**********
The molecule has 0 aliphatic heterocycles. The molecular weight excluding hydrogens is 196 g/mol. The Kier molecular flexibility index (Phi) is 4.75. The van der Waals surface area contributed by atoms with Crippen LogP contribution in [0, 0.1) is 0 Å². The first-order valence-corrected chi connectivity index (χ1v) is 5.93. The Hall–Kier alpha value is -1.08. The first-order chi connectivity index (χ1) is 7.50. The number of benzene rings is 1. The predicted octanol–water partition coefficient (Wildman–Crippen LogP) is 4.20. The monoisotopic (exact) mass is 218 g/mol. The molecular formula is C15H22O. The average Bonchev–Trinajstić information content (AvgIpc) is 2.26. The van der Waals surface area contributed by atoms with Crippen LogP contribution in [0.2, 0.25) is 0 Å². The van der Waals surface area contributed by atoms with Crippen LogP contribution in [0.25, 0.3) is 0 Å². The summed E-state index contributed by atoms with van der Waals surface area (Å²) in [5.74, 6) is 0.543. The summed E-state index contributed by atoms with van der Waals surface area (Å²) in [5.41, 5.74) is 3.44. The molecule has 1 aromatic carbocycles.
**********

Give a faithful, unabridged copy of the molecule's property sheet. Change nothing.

The molecule has 0 aliphatic heterocycles. The molecular weight excluding hydrogens is 196 g/mol. The Kier molecular flexibility index (Phi) is 4.75. The van der Waals surface area contributed by atoms with Crippen LogP contribution in [0, 0.1) is 0 Å². The first-order valence-corrected chi connectivity index (χ1v) is 5.93. The Hall–Kier alpha value is -1.08. The first-order chi connectivity index (χ1) is 7.50. The number of benzene rings is 1. The predicted octanol–water partition coefficient (Wildman–Crippen LogP) is 4.20. The monoisotopic (exact) mass is 218 g/mol. The molecular formula is C15H22O. The average Bonchev–Trinajstić information content (AvgIpc) is 2.26. The van der Waals surface area contributed by atoms with Crippen LogP contribution in [0.2, 0.25) is 0 Å². The van der Waals surface area contributed by atoms with Crippen LogP contribution in [0.25, 0.3) is 0 Å². The summed E-state index contributed by atoms with van der Waals surface area (Å²) in [5.74, 6) is 0.543. The summed E-state index contributed by atoms with van der Waals surface area (Å²) in [5.41, 5.74) is 3.44. The molecule has 1 aromatic carbocycles.